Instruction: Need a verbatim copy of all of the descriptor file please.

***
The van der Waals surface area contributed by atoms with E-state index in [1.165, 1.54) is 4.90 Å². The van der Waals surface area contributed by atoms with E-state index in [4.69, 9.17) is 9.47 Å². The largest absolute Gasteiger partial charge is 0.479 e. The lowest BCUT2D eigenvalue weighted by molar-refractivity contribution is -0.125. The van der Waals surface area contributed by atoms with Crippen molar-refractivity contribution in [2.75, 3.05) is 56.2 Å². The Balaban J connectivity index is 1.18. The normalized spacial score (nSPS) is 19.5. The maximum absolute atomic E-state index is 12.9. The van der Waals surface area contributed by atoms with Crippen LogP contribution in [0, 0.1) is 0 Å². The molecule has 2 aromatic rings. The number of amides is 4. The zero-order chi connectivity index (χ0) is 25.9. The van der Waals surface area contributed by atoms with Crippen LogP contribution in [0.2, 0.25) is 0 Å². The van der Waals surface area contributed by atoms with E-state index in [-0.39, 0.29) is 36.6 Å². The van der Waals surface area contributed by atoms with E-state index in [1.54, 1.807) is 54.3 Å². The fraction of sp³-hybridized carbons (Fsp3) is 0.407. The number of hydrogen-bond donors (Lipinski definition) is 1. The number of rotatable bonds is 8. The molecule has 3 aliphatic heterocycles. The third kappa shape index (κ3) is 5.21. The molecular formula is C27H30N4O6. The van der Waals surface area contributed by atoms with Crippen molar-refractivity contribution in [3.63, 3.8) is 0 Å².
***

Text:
The van der Waals surface area contributed by atoms with E-state index in [1.165, 1.54) is 4.90 Å². The van der Waals surface area contributed by atoms with E-state index in [4.69, 9.17) is 9.47 Å². The largest absolute Gasteiger partial charge is 0.479 e. The lowest BCUT2D eigenvalue weighted by molar-refractivity contribution is -0.125. The van der Waals surface area contributed by atoms with Crippen molar-refractivity contribution in [2.75, 3.05) is 56.2 Å². The Balaban J connectivity index is 1.18. The normalized spacial score (nSPS) is 19.5. The maximum absolute atomic E-state index is 12.9. The van der Waals surface area contributed by atoms with Crippen LogP contribution in [0, 0.1) is 0 Å². The molecule has 2 aromatic rings. The number of amides is 4. The zero-order chi connectivity index (χ0) is 25.9. The van der Waals surface area contributed by atoms with Crippen LogP contribution in [0.2, 0.25) is 0 Å². The van der Waals surface area contributed by atoms with E-state index in [-0.39, 0.29) is 36.6 Å². The van der Waals surface area contributed by atoms with E-state index in [1.54, 1.807) is 54.3 Å². The fraction of sp³-hybridized carbons (Fsp3) is 0.407. The number of hydrogen-bond donors (Lipinski definition) is 1. The number of rotatable bonds is 8. The molecule has 3 aliphatic heterocycles. The third kappa shape index (κ3) is 5.21. The molecular formula is C27H30N4O6. The van der Waals surface area contributed by atoms with Crippen molar-refractivity contribution in [3.63, 3.8) is 0 Å².